The Impact of Return to Work Programs on the Health Status of Injured Workers with Work-Related Musculoskeletal Disorders: A Malaysian Study

Mohd Murad, Louise Farnworth, Lisa J. O'Brien, Chi-Wen Chien

Research output: Contribution to journalArticleResearch

Abstract

Introduction: This study explores the health status of injured workers in return to work (RTW) programs based on their ability and capacity. Injured workers were diagnosed with work-related musculoskeletal disorders. The findings will help not only the service provider plan a specific strategy but also allow stakeholders to review their role in the RTW program. Methods: 102 participants were chosen from a national RTW program, and categorized into three groups based on different phases of the RTW program: off-work (n=30, 29.4%), work re-entry (n=44, 43.1%) and maintenance (n=28, 27.5%). Self-report questionnaires identified demographic data, health surveillance via SF-36 and perceived physical and psychological workload by 10-point numerical scales. Analysis of variance (ANOVA) and Kruskal-Wallis Test was employed to examine the differences in three phases of the RTW program. Paired t-test analyzed the differences of related samples of physical and psychological workload before and after injuries. Results: The domains of health status are below the average compared to the norm-based population. Mental health component summary is better than physical health. At the domain level, there are significant differences among injured workers, specifically in the three RTW program phases. The SF-36 domains are: role-physical, vitality, bodily-pain, general health, and mental health (p ! 0.049). In contrast, non-significant differences were found in physical and social functioning, and role of emotion status. Moreover, their self-perceived physical and psychological work-load significantly worsened after injuries (p ! 0.020). Conclusions: The case manager-coordinated RTW program provided further opportunities to improve injured workers’ health status when looking at their differences for different phases of RTW. Other health professionals like occupational therapists, ergonomists and psychologists should become involved in the RTW program. Specific guidelines and regulations have to be implemented to ensure full participation with all parties in the workplace.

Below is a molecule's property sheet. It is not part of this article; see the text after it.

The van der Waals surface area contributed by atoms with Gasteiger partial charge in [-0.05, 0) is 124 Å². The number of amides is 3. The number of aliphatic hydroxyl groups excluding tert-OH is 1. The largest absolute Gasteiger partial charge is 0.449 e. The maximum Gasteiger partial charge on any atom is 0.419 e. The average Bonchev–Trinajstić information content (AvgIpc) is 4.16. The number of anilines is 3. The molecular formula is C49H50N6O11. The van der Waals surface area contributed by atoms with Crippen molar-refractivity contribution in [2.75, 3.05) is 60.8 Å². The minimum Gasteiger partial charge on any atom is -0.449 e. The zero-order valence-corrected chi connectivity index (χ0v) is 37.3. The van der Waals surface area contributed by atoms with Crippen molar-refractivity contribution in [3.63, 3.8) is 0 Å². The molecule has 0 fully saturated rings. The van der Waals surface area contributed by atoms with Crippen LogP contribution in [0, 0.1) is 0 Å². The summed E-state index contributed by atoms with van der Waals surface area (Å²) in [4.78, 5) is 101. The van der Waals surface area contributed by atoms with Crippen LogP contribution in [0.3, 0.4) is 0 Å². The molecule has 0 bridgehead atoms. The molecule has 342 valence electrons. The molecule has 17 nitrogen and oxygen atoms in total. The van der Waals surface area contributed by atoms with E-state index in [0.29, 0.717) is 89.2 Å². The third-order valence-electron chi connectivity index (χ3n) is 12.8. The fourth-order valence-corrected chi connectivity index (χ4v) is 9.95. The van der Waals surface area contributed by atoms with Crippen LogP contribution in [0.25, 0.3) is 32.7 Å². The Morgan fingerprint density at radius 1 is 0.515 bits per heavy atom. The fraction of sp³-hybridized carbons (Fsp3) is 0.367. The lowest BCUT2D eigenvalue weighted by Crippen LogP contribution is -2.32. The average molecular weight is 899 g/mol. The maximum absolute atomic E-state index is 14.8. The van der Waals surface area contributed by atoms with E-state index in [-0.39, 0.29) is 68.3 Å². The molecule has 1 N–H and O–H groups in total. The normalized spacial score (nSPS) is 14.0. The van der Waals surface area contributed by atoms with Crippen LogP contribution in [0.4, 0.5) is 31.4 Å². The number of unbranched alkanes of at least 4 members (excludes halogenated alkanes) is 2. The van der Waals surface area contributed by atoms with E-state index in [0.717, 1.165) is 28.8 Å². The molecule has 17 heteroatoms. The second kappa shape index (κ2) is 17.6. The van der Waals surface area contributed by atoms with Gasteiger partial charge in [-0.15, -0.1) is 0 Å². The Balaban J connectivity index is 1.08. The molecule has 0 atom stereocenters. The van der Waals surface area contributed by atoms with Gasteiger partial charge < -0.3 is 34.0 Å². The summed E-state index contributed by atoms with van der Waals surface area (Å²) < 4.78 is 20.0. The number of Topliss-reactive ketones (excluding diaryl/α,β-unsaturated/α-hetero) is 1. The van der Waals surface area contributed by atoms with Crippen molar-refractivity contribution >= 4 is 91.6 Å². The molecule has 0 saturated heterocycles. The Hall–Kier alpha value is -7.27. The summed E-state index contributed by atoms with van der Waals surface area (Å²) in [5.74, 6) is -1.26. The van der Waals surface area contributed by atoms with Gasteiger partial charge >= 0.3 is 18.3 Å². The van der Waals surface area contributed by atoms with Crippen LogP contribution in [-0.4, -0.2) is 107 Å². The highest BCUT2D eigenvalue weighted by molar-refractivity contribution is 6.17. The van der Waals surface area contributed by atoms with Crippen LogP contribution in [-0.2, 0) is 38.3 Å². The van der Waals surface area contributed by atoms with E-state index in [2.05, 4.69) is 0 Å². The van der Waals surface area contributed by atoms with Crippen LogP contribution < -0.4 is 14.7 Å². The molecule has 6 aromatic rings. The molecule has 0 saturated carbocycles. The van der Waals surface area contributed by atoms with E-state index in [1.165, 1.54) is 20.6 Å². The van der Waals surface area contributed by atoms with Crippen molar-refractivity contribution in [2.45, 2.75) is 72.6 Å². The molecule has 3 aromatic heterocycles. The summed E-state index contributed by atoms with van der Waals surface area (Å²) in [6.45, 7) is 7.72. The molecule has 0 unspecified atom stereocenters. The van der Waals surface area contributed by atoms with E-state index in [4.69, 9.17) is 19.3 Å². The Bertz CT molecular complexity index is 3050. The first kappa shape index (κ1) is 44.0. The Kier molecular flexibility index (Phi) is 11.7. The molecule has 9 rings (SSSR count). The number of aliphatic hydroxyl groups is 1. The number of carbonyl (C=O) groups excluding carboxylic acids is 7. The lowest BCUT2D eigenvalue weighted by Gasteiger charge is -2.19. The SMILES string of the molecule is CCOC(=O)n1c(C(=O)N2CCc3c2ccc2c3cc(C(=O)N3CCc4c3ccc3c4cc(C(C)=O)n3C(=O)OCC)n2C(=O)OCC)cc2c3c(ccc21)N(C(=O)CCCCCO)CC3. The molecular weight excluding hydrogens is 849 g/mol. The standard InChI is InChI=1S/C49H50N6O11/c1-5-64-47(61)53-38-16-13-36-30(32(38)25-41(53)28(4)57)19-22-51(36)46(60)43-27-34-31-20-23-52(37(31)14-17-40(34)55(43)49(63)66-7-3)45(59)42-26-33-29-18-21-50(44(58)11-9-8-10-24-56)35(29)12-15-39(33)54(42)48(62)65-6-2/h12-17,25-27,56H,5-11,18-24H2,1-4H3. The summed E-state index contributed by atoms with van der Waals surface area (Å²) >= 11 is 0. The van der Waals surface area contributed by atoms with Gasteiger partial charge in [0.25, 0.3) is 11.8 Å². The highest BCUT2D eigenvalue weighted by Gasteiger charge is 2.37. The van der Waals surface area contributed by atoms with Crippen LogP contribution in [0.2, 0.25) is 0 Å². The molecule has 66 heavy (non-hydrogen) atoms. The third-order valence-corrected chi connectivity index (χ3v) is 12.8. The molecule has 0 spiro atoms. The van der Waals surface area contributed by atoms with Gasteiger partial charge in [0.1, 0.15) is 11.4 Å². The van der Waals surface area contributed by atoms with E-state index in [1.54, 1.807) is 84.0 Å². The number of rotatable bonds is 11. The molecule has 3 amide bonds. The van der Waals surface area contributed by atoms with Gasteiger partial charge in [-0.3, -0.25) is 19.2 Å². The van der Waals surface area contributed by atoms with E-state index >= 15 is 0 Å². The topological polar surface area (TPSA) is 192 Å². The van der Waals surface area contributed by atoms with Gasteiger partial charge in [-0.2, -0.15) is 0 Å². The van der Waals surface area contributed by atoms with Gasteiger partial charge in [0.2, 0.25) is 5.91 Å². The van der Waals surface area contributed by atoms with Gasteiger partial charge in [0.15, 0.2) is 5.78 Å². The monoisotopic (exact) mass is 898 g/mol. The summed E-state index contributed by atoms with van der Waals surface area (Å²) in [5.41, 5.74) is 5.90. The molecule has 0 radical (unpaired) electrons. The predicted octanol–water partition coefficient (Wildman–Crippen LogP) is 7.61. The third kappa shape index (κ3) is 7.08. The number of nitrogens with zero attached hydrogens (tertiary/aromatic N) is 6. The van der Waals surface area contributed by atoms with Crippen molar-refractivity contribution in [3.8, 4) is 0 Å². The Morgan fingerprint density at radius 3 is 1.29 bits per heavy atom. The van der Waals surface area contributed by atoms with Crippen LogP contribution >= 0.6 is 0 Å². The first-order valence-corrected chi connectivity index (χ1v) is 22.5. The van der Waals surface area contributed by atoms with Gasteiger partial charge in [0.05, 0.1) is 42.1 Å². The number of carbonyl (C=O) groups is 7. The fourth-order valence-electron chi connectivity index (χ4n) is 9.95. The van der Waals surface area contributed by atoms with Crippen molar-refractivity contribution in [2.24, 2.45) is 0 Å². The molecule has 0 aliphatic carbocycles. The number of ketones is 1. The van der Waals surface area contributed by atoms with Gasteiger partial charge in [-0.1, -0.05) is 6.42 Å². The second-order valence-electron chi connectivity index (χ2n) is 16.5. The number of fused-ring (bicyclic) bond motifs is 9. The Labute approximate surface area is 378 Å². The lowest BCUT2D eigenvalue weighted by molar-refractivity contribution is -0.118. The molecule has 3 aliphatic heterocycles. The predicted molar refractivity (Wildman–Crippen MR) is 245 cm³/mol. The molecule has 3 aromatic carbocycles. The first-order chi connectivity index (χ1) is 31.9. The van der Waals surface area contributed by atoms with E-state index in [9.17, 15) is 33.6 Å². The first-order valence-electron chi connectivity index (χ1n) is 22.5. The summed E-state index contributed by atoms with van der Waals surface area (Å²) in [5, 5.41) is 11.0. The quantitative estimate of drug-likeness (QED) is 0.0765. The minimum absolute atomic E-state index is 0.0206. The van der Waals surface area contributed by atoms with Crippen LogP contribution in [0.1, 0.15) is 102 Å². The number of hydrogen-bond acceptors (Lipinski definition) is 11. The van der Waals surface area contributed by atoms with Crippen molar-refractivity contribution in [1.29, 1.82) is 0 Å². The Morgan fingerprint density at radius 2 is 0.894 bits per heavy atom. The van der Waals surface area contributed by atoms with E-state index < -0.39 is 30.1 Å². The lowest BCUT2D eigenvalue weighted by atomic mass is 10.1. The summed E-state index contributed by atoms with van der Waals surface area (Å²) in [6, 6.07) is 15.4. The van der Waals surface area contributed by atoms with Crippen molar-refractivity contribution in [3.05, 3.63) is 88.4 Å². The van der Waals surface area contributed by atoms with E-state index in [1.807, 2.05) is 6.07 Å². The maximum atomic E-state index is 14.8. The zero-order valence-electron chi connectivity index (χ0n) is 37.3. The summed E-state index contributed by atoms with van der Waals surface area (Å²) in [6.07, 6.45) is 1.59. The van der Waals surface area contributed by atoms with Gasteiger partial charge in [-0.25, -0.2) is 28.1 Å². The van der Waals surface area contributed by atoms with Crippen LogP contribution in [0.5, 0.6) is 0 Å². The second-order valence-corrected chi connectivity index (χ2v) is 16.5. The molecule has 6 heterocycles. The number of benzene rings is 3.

Original languageEnglish
Pages (from-to)33-44
Number of pages12
JournalJournal of Occupational Safety and Health
Volume9
Issue number1
Publication statusPublished - Jun 2012

Keywords

  • Health status
  • return to work
  • phases
  • musculoskeletal disorders

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